Tip: Use The Distance Measurement Tool For Multi-Species Hunting Success

Deer hunts with gun or bow. Turkey hunts. Upland adventures. Whatever the goal, fire up the HuntStand Hunting app Distance Measurement tool to make the most of your scouting and hunting.

by Brad Fenson


Deer hunts with gun or bow. Turkey hunts. Upland adventures. Whatever the goal, fire up the HuntStand Hunting app Distance Measurement tool to make the most of your scouting and hunting.

Even after more hunting seasons under my belt than I’d like to admit, I still find it difficult to sleep the night before the annual deer opener. The anticipation overwhelms me with visions of big bucks and the potential to put my tag on a jaw-dropping trophy. To burn up my nervous energy, I usually analyze and then overanalyze every piece of gear and hunt detail possible.

First on my pre-hunt list is checking my HuntStand app for wind direction and any predicted wind and weather changes during my hunt times the next morning. Finding the perfect location to set up for a shot can be the most important consideration of the trip. With knowledge of the wind direction, feeding and bedding areas, and potential deer travel routes I can usually pinpoint the best place to get positioned to catch a big buck flat-footed during daylight hours.

Crazy-accurate wind and weather forecasts are some obvious benefits of the HuntStand app, but there are many more app features that help me realize consistent success. To help prepare for both archery and rifle hunts, I’ve started using the app’s handy Distance Measurement tool; here are some examples of how it could work for you.

Recently, while hunting a natural funnel between two wetlands, I opened my HuntStand app and used the Distance Measurement tool to ensure I was downwind of a suspected deer bedding area, and also, that I was maximizing my field of view. I found that my shooting lane down the funnel was close to 300 yards. The flat ground and a cleared fenceline made the decision to set up there easy. I was able to sit back in some tall grass along one wetland and watch the open funnel cutting through the dense willows. From where I sat, the Distance Measurement tool told me the distance to the first trees was exactly 75 yards. The tool also told me that a good game trail cut the funnel near its center, right at 178 yards, and the funnel’s far end was just shy of 300 yards.

A few hours later a beautiful 10-point buck appeared in my funnel, carefully poking his nose out of the bush to check his surroundings. The buck was standing on the previously mentioned game trail. There was no need for me to lift a rangefinder, or make any movements that could send the buck back into cover. I simply waited for the cautious but unaware deer to take one more step, placed my crosshair on its vitals and gently squeezed the trigger. The tall-antlered buck didn’t make it 25 yards before falling to the ground.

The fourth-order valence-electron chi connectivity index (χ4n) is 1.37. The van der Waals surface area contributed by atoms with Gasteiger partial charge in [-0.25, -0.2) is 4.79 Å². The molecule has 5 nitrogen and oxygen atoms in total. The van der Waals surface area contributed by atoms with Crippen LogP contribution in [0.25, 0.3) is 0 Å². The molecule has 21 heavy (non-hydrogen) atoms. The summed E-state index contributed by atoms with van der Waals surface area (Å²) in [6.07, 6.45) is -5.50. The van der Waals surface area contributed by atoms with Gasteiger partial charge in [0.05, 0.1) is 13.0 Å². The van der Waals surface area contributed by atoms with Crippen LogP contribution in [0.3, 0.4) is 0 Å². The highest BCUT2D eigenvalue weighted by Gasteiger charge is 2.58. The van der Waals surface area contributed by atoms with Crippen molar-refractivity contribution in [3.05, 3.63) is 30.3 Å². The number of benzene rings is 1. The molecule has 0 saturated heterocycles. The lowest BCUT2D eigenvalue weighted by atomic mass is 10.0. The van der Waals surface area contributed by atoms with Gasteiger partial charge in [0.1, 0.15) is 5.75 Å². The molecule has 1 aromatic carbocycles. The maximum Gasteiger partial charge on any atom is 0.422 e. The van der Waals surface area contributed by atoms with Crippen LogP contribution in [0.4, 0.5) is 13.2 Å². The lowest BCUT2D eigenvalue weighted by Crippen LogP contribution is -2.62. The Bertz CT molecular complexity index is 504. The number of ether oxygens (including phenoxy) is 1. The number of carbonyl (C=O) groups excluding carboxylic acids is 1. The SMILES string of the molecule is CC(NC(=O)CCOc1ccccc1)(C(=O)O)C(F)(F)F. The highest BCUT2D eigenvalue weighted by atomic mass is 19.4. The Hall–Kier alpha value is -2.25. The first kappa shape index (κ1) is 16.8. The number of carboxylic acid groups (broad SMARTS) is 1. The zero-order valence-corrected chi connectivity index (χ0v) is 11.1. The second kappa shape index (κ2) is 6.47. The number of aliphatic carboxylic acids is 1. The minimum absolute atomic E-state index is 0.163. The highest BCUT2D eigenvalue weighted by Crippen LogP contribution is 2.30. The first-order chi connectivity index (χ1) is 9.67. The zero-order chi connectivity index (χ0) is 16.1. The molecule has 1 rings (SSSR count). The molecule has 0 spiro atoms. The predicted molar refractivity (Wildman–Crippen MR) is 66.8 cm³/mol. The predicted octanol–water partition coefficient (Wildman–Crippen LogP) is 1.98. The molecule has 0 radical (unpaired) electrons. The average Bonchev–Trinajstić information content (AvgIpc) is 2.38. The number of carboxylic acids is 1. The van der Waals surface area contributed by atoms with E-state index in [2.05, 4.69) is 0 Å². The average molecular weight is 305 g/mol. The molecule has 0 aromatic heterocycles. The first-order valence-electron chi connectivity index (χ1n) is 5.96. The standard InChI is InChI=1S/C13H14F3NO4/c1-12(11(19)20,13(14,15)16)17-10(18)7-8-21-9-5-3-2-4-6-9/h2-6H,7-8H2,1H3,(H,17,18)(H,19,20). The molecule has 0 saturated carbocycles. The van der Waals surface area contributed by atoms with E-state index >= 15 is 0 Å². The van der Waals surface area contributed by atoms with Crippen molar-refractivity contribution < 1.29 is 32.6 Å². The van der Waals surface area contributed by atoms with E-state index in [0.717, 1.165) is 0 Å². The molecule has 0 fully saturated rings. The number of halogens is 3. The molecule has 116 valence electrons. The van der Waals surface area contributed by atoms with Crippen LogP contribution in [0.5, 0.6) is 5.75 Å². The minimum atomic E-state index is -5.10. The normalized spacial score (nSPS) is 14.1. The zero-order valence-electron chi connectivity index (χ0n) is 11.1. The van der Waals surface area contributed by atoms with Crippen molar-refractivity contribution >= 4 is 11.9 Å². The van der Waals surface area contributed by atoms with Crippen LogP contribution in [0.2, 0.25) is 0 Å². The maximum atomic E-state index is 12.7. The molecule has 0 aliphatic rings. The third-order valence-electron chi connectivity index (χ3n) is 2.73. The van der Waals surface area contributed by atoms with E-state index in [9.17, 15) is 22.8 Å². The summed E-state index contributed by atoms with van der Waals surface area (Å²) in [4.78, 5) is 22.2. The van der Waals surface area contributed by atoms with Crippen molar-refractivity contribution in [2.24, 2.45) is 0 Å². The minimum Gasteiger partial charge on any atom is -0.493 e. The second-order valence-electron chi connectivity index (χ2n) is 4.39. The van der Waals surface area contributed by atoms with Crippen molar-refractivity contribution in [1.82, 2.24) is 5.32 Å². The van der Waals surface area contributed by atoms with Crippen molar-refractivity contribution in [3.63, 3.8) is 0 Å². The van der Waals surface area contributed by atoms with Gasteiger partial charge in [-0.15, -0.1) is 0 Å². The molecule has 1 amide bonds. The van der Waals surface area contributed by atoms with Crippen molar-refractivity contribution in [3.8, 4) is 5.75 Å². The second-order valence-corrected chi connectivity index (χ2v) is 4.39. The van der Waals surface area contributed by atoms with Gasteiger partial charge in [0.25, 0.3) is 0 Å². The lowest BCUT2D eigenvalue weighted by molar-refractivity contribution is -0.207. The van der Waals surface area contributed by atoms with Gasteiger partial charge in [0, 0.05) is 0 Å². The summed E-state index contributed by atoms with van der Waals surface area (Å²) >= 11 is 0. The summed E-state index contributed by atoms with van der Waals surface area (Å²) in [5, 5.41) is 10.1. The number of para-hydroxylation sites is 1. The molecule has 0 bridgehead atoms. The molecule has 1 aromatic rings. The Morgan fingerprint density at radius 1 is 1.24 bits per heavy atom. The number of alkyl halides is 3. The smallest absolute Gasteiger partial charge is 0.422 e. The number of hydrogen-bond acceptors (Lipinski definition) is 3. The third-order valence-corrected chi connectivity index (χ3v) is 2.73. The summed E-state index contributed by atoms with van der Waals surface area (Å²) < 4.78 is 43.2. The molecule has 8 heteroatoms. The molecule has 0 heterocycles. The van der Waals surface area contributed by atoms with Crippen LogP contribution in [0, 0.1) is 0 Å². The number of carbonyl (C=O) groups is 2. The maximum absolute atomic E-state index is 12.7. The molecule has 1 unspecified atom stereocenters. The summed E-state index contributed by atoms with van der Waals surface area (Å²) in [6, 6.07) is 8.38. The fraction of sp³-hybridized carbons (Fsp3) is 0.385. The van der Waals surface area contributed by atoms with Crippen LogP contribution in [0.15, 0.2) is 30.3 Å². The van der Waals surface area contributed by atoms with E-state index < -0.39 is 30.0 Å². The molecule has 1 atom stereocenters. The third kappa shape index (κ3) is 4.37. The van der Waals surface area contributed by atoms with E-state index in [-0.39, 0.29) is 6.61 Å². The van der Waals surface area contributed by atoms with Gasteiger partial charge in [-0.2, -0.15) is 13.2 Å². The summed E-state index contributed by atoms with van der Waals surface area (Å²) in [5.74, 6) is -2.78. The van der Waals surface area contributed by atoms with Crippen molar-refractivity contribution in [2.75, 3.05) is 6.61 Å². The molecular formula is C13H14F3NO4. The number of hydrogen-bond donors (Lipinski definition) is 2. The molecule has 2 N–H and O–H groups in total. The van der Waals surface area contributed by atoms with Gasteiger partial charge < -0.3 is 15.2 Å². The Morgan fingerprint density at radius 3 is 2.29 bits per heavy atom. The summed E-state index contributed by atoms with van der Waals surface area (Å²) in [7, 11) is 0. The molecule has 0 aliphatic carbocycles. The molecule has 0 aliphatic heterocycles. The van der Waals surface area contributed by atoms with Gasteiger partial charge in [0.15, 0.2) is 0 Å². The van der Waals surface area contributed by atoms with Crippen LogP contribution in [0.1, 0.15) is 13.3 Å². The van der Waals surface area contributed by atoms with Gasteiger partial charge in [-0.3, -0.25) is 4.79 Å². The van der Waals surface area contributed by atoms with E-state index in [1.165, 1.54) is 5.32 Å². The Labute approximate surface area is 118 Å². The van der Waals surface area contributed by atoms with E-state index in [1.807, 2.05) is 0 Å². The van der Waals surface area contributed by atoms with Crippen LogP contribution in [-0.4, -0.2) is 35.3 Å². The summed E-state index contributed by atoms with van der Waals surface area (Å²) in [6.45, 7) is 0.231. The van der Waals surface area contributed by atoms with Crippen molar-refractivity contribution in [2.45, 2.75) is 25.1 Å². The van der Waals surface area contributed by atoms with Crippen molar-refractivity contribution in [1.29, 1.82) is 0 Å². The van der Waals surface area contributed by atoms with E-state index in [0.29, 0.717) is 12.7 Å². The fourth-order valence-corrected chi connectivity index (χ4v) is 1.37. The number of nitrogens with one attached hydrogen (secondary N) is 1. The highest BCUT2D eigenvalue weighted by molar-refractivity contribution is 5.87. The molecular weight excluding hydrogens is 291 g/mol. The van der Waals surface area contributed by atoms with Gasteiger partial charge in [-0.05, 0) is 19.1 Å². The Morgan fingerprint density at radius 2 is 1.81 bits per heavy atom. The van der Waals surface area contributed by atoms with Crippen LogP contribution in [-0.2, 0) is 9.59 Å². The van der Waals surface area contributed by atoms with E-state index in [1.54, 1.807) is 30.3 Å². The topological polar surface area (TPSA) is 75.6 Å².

The Distance Measurement tool has also become an effective preseason scouting device; I use it regularly when researching new stand locations for upcoming bowhunts, while in the comfort of my home office. Game trails, field edges, and other natural landmarks are all clearly visible using HuntSTand’s detailed satellite aerial view mapping layer; then it’s simply a matter of dropping a few pins to measure distances between these locales and any projected stand or blind location. So not only can I map out the best and smartest stand locations, I feel I make better decisions from a “big picture” aerial view, versus considering the scene only at ground level.Fenson1 900Late last fall, the Distance Measurement tool was instrumental in the harvest of a mature buck with one of my buddies on the trigger. The story began when we ranged a big buck that was a bit too far for a good shot; using the measuring tool we found a nearby ridge that, if the buck remained in position, would put us at a comfortable shooting distance. Staying concealed, we snuck into position by crawling to the top of the ridge, then again found our target buck. Luckily, he was going nowhere fast. The deer had no idea we were there, and a single shot anchored him right where we had originally spotted him. The old deer thought he was safe and secure in the wide-open ground where he could easily detect danger for hundreds of yards. But after a little planning and measuring, we were more than he could handle.

I’ve even used the measuring feature for success on upland bird hunts. It’s allowed me to gain access to an exact hotspot location, when returning the following day. In one case, I simply measured the distance from my access point in the morning, to where I’d glimpsed a large group of birds feeding. In this situation, a direction combined with a precise measurement and a waypoint, had put me back on the “X” when precision counted big.

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The more you use the Measure Distance tool, the more you will find ways to put it to work in the field. The application of known distance is a game-changer in many ways and for many types of hunts and species, but the best way to find out is to use it yourself, and often. Soon, you’ll be measuring your own success.



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